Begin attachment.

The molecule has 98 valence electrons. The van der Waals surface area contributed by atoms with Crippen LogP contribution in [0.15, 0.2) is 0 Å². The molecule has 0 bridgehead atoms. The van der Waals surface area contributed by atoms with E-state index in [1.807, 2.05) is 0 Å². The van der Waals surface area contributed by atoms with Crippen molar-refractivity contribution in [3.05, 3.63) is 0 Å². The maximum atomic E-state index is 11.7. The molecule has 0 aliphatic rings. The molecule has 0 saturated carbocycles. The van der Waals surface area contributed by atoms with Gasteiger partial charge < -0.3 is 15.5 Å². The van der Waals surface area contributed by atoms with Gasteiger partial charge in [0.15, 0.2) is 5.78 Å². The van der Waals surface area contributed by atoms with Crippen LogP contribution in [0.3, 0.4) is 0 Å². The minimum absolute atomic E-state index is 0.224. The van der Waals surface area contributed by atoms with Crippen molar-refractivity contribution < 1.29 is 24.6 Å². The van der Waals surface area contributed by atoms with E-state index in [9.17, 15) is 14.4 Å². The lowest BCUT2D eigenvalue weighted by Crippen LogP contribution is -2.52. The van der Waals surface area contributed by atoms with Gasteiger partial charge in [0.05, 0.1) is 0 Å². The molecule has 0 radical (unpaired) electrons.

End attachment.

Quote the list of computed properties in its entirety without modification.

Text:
The molecule has 98 valence electrons. The van der Waals surface area contributed by atoms with Crippen LogP contribution in [0.15, 0.2) is 0 Å². The molecule has 0 bridgehead atoms. The van der Waals surface area contributed by atoms with E-state index in [1.807, 2.05) is 0 Å². The van der Waals surface area contributed by atoms with Crippen molar-refractivity contribution in [3.05, 3.63) is 0 Å². The maximum atomic E-state index is 11.7. The molecule has 0 aliphatic rings. The molecule has 0 saturated carbocycles. The van der Waals surface area contributed by atoms with Gasteiger partial charge < -0.3 is 15.5 Å². The van der Waals surface area contributed by atoms with Gasteiger partial charge in [0.15, 0.2) is 5.78 Å². The van der Waals surface area contributed by atoms with Crippen LogP contribution in [0.3, 0.4) is 0 Å². The minimum absolute atomic E-state index is 0.224. The van der Waals surface area contributed by atoms with Crippen molar-refractivity contribution < 1.29 is 24.6 Å². The van der Waals surface area contributed by atoms with E-state index in [9.17, 15) is 14.4 Å². The lowest BCUT2D eigenvalue weighted by Crippen LogP contribution is -2.52. The van der Waals surface area contributed by atoms with Gasteiger partial charge in [0.05, 0.1) is 0 Å². The molecule has 0 radical (unpaired) electrons.